Commentary: The drachma is among the oldest coins, dating back to the 6th century BC. And in 1832, it became the monetary unit of modern Greece. This ancient and glorious history came to an end in 2002, when it was replaced by the Euro. That event, the end of the drachma, has turned out to be a disaster for Greece.
Greek economy is among the countries suffering the greatest adverse effects from the 2008 Financial Panic and the subsequent Great Recession. Incomes have fallen by a quarter since then and the country has seen an out migration as especially young well-educated workers have sought employment in more prosperous parts of the EU. (Sound familiar New Mexico?)
Back in 2008, the standard response to a crisis like that faced by Greece would have been a devaluation of the currency, essentially putting the economy on fire sale. Increased demand for Greek exports would create jobs and put Greek workers back to work. But of course, this option was not available because Greece no longer had its own currency. The inability to devalue explains why Greece has not been able to recover.
The alternative to a currency depreciation would be fiscal expenditure to stimulate the economy. In the United States, for example, the $831 billion Obama Stimulus package is widely credit for the relatively rapid recovery of the U.S. economy.
A fiscal stimulus was not an option for Greece. The Financial Crisis plunged Greece into a sovereign debt crisis forcing a series of austerity measures resulting in a sharp decline government spending. This situation was made far worse when it was revealed that the Greek government had been systematically underreporting its debt so as to comply with EU monetary union guidelines.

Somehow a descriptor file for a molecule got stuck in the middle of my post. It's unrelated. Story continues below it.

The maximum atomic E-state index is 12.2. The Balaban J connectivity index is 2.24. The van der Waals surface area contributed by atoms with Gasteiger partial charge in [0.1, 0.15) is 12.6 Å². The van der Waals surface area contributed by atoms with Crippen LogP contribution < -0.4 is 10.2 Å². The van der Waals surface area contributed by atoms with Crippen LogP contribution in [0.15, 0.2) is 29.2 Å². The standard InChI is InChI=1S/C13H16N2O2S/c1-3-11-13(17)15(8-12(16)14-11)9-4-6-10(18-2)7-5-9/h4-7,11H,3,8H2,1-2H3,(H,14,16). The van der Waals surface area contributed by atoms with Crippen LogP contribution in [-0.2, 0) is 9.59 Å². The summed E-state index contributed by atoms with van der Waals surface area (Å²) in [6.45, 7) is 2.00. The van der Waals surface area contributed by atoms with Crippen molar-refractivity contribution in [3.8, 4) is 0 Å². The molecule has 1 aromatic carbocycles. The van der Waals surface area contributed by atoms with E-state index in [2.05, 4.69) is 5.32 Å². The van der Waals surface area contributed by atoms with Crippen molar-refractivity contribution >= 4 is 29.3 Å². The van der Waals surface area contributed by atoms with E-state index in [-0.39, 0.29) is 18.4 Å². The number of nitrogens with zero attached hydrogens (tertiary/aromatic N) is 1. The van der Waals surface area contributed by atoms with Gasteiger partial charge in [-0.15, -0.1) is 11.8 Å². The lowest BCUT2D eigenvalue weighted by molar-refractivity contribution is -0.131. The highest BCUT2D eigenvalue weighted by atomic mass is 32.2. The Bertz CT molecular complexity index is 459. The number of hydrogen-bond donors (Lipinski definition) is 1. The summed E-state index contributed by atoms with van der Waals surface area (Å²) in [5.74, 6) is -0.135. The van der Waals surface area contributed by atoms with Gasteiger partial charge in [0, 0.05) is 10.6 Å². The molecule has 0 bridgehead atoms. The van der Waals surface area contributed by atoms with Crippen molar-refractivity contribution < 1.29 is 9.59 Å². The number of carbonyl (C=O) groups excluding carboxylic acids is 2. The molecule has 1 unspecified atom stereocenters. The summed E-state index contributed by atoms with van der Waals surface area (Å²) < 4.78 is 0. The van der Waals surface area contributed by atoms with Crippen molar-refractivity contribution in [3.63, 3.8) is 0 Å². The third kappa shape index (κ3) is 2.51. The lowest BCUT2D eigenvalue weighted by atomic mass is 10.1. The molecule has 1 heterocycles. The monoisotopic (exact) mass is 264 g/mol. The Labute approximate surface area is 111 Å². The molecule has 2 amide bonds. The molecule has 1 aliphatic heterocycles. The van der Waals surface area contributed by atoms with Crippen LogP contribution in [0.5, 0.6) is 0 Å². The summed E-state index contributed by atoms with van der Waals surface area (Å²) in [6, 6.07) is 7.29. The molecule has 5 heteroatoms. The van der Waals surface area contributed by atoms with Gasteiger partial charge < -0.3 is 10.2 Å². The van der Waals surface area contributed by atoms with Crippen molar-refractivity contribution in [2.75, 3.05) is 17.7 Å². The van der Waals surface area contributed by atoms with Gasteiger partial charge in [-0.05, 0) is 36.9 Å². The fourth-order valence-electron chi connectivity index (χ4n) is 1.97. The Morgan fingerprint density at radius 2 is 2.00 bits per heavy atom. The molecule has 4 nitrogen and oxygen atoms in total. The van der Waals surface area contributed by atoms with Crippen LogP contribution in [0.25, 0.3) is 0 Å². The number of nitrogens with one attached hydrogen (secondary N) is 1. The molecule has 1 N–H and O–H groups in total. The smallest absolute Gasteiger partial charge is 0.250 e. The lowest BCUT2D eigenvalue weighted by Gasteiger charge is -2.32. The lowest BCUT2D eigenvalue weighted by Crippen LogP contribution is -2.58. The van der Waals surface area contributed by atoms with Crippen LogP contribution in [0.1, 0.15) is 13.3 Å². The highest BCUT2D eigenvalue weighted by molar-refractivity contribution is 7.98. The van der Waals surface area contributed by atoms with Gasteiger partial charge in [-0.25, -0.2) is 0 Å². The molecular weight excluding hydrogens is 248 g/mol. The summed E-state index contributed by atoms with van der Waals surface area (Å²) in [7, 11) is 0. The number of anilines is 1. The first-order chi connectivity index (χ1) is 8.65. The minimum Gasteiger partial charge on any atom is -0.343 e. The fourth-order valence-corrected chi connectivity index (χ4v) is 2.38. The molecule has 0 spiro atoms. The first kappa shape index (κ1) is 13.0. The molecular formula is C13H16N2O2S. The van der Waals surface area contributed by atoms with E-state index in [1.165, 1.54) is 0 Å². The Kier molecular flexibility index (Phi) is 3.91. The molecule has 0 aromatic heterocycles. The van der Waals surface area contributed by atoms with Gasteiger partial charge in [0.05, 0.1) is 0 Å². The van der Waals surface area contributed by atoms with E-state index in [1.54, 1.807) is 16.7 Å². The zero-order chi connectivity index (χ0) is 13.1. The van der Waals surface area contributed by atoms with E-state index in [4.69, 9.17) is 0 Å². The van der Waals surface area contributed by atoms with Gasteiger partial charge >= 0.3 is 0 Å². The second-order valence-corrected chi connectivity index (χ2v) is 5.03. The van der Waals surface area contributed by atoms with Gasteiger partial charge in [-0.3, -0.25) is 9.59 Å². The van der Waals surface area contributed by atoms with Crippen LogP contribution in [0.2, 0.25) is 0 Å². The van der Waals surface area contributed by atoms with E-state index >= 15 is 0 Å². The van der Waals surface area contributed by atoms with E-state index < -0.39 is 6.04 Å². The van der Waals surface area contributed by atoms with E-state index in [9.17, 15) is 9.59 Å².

In the alternative, Europe could have stepped up to bailout Greece, but this was not possible due to a lack of pollical support from Germany. Ultimately, Greece was bailed out with a $150 billion loan primarily funded by the IMF.
Greece has still not recovered from the 2008 Financial Crisis and is suffering the longest recession ever experienced by any developed country since the advent of modern economic statistics in the 1930s. Meanwhile other countries that also suffered disproportionately from the Great Recession—Portugal, Ireland, Spain and Italy—have recovered and returned to a growth path.
What are the lessons learned from the Greek situation? First is that monetary and fiscal tools can be used effectively to reduce the damage from financial crisis, and when these tools are not available, as in the case of Greece, the consequences can be dire. Second is that debt can make the situation much worse.
In the United States, unlike Europe, we have a unified fiscal regime. The federal government has substantial taxing capacity and funds nationwide programs that benefit the citizens of the United States without regard to state residence.
In the event of a turn down, such as the Great Recession, expenditure on these programs often increase automatically. For example, federally subsidize unemployment benefits increase in response to rising unemployment rates. The expenditure is exactly in the state where the problem is greatest. Europe does not have similar programs, at least not to the extent of the United States.
Monetary union without fiscal union is the reason for the Greek situation.
Christopher A. Erickson, Ph.D., is a professor of economics at NMSU. He has taught money and banking more than 100 times over 35 years. The opinions expressed may not be share by the regents and administration of NMSU. Chris can be reached at firstname.lastname@example.org.